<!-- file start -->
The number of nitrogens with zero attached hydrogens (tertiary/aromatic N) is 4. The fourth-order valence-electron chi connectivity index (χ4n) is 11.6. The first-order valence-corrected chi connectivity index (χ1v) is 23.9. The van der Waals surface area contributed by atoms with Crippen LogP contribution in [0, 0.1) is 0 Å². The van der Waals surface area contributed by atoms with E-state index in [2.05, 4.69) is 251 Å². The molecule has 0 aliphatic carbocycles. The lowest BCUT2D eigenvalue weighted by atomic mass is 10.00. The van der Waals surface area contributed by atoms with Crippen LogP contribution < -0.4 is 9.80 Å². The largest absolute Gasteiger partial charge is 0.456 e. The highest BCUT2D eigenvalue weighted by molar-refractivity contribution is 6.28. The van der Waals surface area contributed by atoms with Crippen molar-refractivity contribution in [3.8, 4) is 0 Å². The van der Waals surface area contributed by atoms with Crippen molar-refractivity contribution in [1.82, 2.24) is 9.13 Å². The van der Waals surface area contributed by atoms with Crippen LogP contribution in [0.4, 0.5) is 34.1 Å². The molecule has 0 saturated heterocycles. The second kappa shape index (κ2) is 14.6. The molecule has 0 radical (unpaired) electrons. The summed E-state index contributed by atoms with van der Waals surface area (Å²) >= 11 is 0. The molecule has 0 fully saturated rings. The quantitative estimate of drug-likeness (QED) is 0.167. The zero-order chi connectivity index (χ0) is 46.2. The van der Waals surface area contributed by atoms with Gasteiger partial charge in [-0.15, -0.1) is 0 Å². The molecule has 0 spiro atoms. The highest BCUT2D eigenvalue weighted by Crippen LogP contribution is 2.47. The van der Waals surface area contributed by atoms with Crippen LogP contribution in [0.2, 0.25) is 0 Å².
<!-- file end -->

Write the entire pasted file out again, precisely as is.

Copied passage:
The number of nitrogens with zero attached hydrogens (tertiary/aromatic N) is 4. The fourth-order valence-electron chi connectivity index (χ4n) is 11.6. The first-order valence-corrected chi connectivity index (χ1v) is 23.9. The van der Waals surface area contributed by atoms with Crippen LogP contribution in [0, 0.1) is 0 Å². The van der Waals surface area contributed by atoms with E-state index in [2.05, 4.69) is 251 Å². The molecule has 0 aliphatic carbocycles. The lowest BCUT2D eigenvalue weighted by atomic mass is 10.00. The van der Waals surface area contributed by atoms with Crippen LogP contribution < -0.4 is 9.80 Å². The largest absolute Gasteiger partial charge is 0.456 e. The highest BCUT2D eigenvalue weighted by molar-refractivity contribution is 6.28. The van der Waals surface area contributed by atoms with Crippen molar-refractivity contribution in [3.8, 4) is 0 Å². The van der Waals surface area contributed by atoms with Crippen molar-refractivity contribution in [1.82, 2.24) is 9.13 Å². The van der Waals surface area contributed by atoms with Crippen LogP contribution in [0.4, 0.5) is 34.1 Å². The molecule has 0 saturated heterocycles. The second kappa shape index (κ2) is 14.6. The molecule has 0 radical (unpaired) electrons. The summed E-state index contributed by atoms with van der Waals surface area (Å²) >= 11 is 0. The molecule has 0 fully saturated rings. The quantitative estimate of drug-likeness (QED) is 0.167. The zero-order chi connectivity index (χ0) is 46.2. The van der Waals surface area contributed by atoms with Gasteiger partial charge in [-0.15, -0.1) is 0 Å². The molecule has 0 spiro atoms. The highest BCUT2D eigenvalue weighted by Crippen LogP contribution is 2.47. The van der Waals surface area contributed by atoms with Crippen LogP contribution in [0.2, 0.25) is 0 Å².